Amazon confirms plans to open a new grocery brand

Amazon said it plans to open its first new brand of grocery store in California next year, as it amps up its ambitious push to become a bigger name in food.

“Amazon is opening a grocery store in Woodland Hills in 2020,” an Amazon spokesperson confirmed to CNET, soon after the company published four new jobs postings for the location. Woodland Hills is a neighborhood in Los Angeles.

The store will be different from Amazon-owned Whole Foods, the company said. It didn’t say whether it will open more of these locations, what its selection or pricing will be, or what the brand name is. But in the jobs postings, the company described the Woodland Hills location as “Amazon’s first grocery store,” suggesting that it will have the Amazon brand name and that the company could expand to multiple sites.

The store won’t use the company’s Amazon Go technology, which allows customers to check out without waiting in line. Instead, checkout will be conventional as at other grocery stores, the company said.

In addition to Whole Foods, which Amazon bought for $13.2 billion in 2017 and has over 500 stores, the company offers grocery delivery through Amazon Fresh, the main Amazon website and Prime Now, as well as food at Amazon Go.

The Wall Street Journal in March wrote about the existence of Amazon’s new grocery store format, which the company hadn’t confirmed until this week. Last month, the publication said Amazon was already working on additional stores in Los Angeles, Chicago and Philadelphia.

The new store, though with only one confirmed location so far, points to Amazon’s growing ambition in the roughly $800 billion US grocery market, where rival Walmart is the leader and Amazon, even after its Whole Foods deal, remains a small player. Expanding in the grocery sector helps Amazon, the world’s largest online retailer, in a number of ways: It reinforces customer loyalty because people tend to shop at a local store every week and it could allow the company to continue its fast revenue growth, which typically hovers around 20% every quarter despite its massive size.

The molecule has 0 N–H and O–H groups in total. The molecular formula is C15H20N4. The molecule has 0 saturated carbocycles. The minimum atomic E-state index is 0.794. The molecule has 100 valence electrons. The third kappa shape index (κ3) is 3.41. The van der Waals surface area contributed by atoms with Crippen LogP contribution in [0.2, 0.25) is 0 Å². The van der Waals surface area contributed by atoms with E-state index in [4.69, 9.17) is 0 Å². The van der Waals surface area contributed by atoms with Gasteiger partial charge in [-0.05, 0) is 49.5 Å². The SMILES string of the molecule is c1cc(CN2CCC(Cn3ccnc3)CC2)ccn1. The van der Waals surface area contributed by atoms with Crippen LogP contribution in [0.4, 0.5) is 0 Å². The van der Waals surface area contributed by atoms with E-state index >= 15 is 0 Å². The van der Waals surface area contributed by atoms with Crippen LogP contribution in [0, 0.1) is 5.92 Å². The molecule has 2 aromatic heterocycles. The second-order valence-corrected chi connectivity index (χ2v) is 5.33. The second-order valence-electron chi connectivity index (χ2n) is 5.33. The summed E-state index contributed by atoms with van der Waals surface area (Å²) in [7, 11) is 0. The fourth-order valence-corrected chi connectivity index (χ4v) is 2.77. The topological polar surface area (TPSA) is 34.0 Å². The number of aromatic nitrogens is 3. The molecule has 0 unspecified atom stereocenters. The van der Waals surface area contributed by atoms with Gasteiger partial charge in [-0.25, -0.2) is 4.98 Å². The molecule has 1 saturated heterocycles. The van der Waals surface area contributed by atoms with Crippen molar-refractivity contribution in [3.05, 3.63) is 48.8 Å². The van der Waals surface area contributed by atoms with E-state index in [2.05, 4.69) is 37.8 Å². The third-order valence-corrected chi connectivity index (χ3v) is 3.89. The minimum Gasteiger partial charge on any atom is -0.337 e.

Additionally, the new line could let Amazon move into the more mainstream grocery store business, while maintaining Whole Foods as a higher-end store for organic and specialty foods. This work could offer new competition to KrogerSuperValu and many other supermarket chains.

While Amazon is known for skillfully pushing into new markets, the new store comes with lots of risk. Several of Amazon’s other physical store lines, including Amazon Go and Amazon Books, aren’t yet huge moneymakers. It’s also shuttered its line of mall kiosks, which sold Amazon devices and smart-home gear. Plus, the company would have to spend years building out a new chain of stores then bank on people switching their weekly habits to go to them. Added to that, the grocery business offers razor-thin margins, so there’s little wiggle room for Amazon to lower prices while still trying to bring in a profit.

Amazon posted job openings for a store lead, grocery associates and food service associates at the Woodland Hills store. The store has been reported to be a former Toys R Us that’s about 35,000 square feet in size.

When asked if the new stores will compete against Whole Foods or signal a move away from investing in that brand, Amazon said no, offering strong support for continuing to grow that business.

“When it comes to grocery shopping, we know customers love choice, and this new store offers another grocery option that’s distinct from Whole Foods Market, which continues to grow and remain the leader in quality natural and organic food,” the Amazon spokesperson said, noting that Whole Foods opened 17 locations this year and that more are planned. The spokesperson said Amazon will continue to invest in grocery delivery with Whole Foods.

In another sign of Amazon’s growing interest in the grocery business, the company last month did away with its $14.99 monthly fee for Amazon Fresh grocery delivery. The change undercuts rival Walmart’s new Delivery Unlimited program, which costs $12.95 a month and was just introduced in September.


Whole Foods to test robot barista

Whole Foods Market will install a robotic barista to provide in-store coffee service at its new Houston-Midtown location through a partnership with Austin-based Briggo, according to a press release.